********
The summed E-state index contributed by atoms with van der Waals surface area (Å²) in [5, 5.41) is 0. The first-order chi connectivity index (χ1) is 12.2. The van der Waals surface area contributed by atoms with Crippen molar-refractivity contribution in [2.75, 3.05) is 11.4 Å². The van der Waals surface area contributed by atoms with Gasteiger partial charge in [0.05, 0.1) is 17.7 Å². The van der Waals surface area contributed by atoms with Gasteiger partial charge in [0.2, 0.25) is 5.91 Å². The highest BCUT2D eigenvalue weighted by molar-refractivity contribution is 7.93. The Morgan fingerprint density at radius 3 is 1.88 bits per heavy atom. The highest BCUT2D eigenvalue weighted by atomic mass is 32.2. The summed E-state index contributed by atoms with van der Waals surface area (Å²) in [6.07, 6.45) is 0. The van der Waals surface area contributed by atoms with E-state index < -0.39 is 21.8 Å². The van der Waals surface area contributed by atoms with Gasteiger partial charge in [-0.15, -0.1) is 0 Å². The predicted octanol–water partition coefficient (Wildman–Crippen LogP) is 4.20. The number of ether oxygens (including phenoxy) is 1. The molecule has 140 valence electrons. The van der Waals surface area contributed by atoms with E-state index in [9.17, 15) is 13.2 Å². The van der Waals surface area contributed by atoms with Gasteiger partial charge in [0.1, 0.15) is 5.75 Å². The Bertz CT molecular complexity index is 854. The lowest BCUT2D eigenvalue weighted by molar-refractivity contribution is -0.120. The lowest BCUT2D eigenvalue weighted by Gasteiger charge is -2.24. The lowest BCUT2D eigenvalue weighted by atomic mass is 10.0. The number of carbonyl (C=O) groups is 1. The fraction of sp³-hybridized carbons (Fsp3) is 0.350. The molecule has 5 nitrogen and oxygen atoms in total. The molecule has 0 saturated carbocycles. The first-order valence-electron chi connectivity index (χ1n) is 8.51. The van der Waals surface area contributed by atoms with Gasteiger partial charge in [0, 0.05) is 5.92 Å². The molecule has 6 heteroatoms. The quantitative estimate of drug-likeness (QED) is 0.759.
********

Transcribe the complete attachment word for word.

The summed E-state index contributed by atoms with van der Waals surface area (Å²) in [5, 5.41) is 0. The first-order chi connectivity index (χ1) is 12.2. The van der Waals surface area contributed by atoms with Crippen molar-refractivity contribution in [2.75, 3.05) is 11.4 Å². The van der Waals surface area contributed by atoms with Gasteiger partial charge in [0.05, 0.1) is 17.7 Å². The van der Waals surface area contributed by atoms with Gasteiger partial charge in [0.2, 0.25) is 5.91 Å². The highest BCUT2D eigenvalue weighted by molar-refractivity contribution is 7.93. The Morgan fingerprint density at radius 3 is 1.88 bits per heavy atom. The highest BCUT2D eigenvalue weighted by atomic mass is 32.2. The summed E-state index contributed by atoms with van der Waals surface area (Å²) in [6.07, 6.45) is 0. The van der Waals surface area contributed by atoms with E-state index < -0.39 is 21.8 Å². The van der Waals surface area contributed by atoms with Gasteiger partial charge in [-0.15, -0.1) is 0 Å². The predicted octanol–water partition coefficient (Wildman–Crippen LogP) is 4.20. The number of ether oxygens (including phenoxy) is 1. The molecule has 140 valence electrons. The van der Waals surface area contributed by atoms with E-state index in [9.17, 15) is 13.2 Å². The van der Waals surface area contributed by atoms with Gasteiger partial charge in [0.1, 0.15) is 5.75 Å². The Bertz CT molecular complexity index is 854. The lowest BCUT2D eigenvalue weighted by molar-refractivity contribution is -0.120. The lowest BCUT2D eigenvalue weighted by Gasteiger charge is -2.24. The lowest BCUT2D eigenvalue weighted by atomic mass is 10.0. The number of carbonyl (C=O) groups is 1. The fraction of sp³-hybridized carbons (Fsp3) is 0.350. The molecule has 5 nitrogen and oxygen atoms in total. The molecule has 0 saturated carbocycles. The first-order valence-electron chi connectivity index (χ1n) is 8.51. The van der Waals surface area contributed by atoms with Gasteiger partial charge in [0, 0.05) is 5.92 Å². The molecule has 6 heteroatoms. The quantitative estimate of drug-likeness (QED) is 0.759.